In the northeastern corner of Spain, Sept. 11 has a different meaning than elsewhere in the world. It marks the “Diada,” the national day of Catalonia, dating back to 1714 when Catalan forces in Barcelona surrendered to conquering Spanish and French armies. Last week, as has been the case in recent years, hundreds of thousands of people marched in Barcelona and Catalonia’s other main cities on Sept. 11, waving the Estelada – the flag of Catalan separatism – and renewing calls for a Catalonia free from Madrid’s rule.
The region’s emboldened independence movement is pressing ahead, despite the unflinching opposition of the Spanish government. Catalan politicians hope to stage an official referendum on independence in 2017, which would follow years of mobilization, protests and symbolic plebiscites.
“The fact that Catalonia decides whether we want to be a state or not is inevitable,” Catalonia’s unofficial foreign minister, Raul Romeva, told WorldViews in an interview last week. “There is a democratic demand for doing this.”
The Catalan desire for statehood is an old one, but it gained traction amid years of economic crisis and political dysfunction in Spain. The region accounts for a fifth of Spain’s GDP and has a population of around 7.5 million–making it comparable to European Union member states like Austria or Bulgaria. A coalition of pro-secession parties now leads the Catalan government and has made the move toward a referendum on independence a crucial part of its platform.
Last week, the Catalan president, Carles Puidgemont, indicated that if the Spanish government did not allow an official referendum next year, Catalonia would stage its own “constituent elections.” He and his colleagues insist, though, that they would prefer not to take unilateral and potentially destabilizing measures. In Madrid, two general elections within the past year have failed to produce a government, leaving a caretaker administration in charge that has no mandate to negotiate over Catalonia’s future.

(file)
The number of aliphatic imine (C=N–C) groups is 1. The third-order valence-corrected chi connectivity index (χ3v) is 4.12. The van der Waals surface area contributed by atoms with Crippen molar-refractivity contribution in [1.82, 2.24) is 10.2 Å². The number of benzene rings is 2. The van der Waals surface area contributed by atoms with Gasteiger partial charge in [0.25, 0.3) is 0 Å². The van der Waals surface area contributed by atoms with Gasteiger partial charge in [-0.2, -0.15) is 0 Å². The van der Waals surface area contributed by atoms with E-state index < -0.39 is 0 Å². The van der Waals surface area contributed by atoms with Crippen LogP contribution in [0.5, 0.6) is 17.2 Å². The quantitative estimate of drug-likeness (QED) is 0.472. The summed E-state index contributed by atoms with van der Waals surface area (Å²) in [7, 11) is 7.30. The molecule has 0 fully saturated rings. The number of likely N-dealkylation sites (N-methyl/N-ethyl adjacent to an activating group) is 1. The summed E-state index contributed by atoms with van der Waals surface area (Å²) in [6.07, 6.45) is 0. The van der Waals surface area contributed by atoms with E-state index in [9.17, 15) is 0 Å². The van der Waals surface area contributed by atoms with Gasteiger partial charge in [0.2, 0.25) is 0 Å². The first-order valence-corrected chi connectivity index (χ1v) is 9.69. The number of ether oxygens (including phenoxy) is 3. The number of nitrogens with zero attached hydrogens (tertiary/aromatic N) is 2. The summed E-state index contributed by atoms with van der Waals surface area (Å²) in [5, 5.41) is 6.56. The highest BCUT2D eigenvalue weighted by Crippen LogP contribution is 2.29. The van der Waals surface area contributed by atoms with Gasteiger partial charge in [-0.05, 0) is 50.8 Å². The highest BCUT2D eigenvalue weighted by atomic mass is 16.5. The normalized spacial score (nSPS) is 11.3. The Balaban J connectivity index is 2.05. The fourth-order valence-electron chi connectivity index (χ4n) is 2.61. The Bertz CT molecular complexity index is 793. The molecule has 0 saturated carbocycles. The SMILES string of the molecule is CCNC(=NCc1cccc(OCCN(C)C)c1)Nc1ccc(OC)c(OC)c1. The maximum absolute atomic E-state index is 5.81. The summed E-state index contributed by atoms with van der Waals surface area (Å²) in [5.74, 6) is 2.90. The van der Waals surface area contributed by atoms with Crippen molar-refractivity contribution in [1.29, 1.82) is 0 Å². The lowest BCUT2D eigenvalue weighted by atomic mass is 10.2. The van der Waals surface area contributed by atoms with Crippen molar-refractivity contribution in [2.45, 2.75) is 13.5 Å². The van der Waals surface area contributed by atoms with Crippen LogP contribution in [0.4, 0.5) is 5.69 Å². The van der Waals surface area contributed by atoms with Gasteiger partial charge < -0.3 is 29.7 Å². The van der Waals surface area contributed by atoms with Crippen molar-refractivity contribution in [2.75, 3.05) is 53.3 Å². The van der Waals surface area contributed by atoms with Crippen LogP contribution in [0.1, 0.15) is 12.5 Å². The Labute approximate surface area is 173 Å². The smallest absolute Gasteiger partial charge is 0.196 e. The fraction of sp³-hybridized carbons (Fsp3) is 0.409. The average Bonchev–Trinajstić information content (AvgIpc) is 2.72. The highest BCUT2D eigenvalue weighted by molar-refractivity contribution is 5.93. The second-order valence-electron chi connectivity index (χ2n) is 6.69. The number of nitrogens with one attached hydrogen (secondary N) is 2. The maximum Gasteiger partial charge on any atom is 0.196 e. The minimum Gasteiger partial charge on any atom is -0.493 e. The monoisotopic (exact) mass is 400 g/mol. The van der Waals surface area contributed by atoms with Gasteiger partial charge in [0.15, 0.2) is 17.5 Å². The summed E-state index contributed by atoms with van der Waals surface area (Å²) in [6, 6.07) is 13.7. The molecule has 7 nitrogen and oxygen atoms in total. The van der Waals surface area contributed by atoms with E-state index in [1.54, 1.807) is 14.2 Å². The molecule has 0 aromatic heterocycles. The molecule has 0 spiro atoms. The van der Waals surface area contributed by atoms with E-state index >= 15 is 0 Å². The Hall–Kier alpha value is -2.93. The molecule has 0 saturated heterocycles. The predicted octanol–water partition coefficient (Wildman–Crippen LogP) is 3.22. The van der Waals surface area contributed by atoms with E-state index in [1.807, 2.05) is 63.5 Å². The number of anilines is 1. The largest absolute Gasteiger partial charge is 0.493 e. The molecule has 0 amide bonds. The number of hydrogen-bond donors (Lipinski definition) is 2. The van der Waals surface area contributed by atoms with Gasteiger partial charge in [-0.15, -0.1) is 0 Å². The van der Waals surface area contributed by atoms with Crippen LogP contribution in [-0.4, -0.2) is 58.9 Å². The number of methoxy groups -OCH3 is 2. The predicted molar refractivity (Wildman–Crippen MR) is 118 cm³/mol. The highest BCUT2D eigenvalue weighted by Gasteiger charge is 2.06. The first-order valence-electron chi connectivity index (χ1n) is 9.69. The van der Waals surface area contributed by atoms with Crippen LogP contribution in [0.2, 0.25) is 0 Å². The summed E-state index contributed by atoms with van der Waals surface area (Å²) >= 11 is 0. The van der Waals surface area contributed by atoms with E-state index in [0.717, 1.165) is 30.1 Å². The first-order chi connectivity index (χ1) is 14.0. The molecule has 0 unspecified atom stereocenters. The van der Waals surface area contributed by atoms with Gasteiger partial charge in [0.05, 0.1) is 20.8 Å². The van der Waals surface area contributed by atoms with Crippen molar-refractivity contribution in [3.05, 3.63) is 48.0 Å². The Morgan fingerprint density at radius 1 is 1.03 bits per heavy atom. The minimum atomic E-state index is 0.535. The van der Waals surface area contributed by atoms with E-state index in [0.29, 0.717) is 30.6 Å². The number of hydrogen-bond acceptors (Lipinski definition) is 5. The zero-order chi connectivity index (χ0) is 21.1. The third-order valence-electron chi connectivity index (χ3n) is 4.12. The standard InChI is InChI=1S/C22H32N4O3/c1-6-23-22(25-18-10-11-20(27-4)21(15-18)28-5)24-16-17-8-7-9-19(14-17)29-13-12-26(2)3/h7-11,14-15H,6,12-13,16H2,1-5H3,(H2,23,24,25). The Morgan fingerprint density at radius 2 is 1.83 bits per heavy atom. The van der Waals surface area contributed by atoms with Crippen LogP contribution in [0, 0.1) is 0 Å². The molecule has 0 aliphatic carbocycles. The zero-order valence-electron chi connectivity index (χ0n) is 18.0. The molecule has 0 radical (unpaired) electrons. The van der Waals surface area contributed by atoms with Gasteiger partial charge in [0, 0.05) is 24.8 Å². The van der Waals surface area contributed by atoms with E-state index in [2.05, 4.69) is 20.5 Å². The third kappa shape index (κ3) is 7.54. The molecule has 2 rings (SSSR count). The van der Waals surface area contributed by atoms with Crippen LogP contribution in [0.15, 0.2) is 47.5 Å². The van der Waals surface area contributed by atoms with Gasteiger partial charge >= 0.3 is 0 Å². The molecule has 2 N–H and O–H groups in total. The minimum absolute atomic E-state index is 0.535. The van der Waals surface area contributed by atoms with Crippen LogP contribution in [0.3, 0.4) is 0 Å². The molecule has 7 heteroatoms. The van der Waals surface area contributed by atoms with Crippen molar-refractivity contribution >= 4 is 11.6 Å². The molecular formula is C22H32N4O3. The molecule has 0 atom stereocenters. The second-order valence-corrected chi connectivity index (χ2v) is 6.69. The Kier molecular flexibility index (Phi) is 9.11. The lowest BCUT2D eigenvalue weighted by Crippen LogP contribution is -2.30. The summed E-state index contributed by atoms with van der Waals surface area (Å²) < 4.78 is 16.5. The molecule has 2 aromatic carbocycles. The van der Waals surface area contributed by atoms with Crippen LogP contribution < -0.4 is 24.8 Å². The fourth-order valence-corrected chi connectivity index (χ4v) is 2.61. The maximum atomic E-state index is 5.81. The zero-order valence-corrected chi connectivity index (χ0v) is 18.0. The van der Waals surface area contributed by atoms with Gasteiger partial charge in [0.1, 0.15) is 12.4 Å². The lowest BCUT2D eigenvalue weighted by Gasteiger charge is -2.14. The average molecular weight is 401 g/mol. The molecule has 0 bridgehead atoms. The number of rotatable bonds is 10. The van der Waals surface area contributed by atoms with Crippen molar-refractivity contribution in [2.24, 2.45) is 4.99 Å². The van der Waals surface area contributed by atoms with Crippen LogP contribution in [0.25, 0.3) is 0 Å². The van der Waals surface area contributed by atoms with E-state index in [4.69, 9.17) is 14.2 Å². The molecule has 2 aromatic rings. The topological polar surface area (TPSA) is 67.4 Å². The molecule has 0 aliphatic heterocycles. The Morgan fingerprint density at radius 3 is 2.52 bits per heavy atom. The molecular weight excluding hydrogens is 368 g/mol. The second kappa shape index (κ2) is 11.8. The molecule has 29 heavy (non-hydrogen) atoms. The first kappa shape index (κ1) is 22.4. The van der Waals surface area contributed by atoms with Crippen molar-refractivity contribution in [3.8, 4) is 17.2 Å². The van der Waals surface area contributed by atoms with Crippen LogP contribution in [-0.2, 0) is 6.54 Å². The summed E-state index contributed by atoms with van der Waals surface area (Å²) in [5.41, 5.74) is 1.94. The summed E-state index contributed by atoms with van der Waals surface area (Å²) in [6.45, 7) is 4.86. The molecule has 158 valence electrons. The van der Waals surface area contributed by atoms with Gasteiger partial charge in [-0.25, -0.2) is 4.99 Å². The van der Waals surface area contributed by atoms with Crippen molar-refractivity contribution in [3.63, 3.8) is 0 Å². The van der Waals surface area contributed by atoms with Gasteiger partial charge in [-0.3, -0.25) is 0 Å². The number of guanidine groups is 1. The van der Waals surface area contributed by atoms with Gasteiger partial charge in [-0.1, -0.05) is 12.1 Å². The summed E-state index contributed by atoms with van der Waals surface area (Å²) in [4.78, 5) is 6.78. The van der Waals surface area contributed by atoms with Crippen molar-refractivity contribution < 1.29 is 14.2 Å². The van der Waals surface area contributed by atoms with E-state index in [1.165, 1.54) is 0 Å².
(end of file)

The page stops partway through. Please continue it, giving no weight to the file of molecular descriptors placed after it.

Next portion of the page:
“We are sitting at the table, saying that we want to do this and negotiate with the Spanish government,” said Romeva. “But on the other side of the table there is no one.”
“The best case scenario,” he said, would be a “Scottish” one, referring to the process that took place in Britain where Scotland was allowed to stage an independence referendum in 2014. The “Yes” camp there narrowly lost though its champion, the Scottish National Party, now harbors ambitions for a second referendum.
An official referendum in Catalonia would not be a fait accompli for independence. A July 2016 poll in Spanish newspaper El Pais found that fewer than 50 percent of Catalans support independence. The pro-secession parties — as well as a majority of the Catalan public — are simply calling for Catalonia’s to right to decide its political future.
That seems to be a non-starter in Madrid, where conservative politicians and senior leaders have sounded dark warnings over the prospect of Catalonian statehood. The lack of progress has also dimmed enthusiasm in Catalonia, where some observers say the independence movement is losing steam. Last week’s Sept. 11 demonstrations were smaller than those of the year prior.
Spain’s intransigence frustrates Catalan officials, who style their aspirations in lofty, global, cosmopolitan terms.
“Sovereignty is something that is evolving,” said Romeva, gesturing to a future where an independent Catalonia would sit among the numerous interdependent states of the European Union. “What we are asking is that Catalonia become a state of the 21st century, which has nothing to do with the states of the 19th or 20th century.”
It’s a sentiment that carries a fair amount of dissonance in the present moment, given Britain’s vote to leave the European Union this summer and the rise of ultra-nationalist, populist parties across the continent.
Romeva points to the multicultural backdrop of Catalonian nationalism, given that 37 percent of the region’s population was born outside of Catalonia, including Romeva himself. He also argues that Catalonia would take a more progressive view toward refugees, in keeping with the controversial intent of policymakers in Brussels to force E.U. member states to take in a quota of refugees — proposals that have so far been rebuffed by a host of right-wing governments.
The Catalan government has on its own already made provisions for hundreds of refugees, and has plans to take in 4,500 more by next year.
“Catalonia is in itself a reality that is multicultural. It has always been a land of transit and arrival,” Romeva said of his Mediterranean homeland. “Refugees and migrants are very much in the DNA of Catalan culture and society. And that is what we understand the world today is.”
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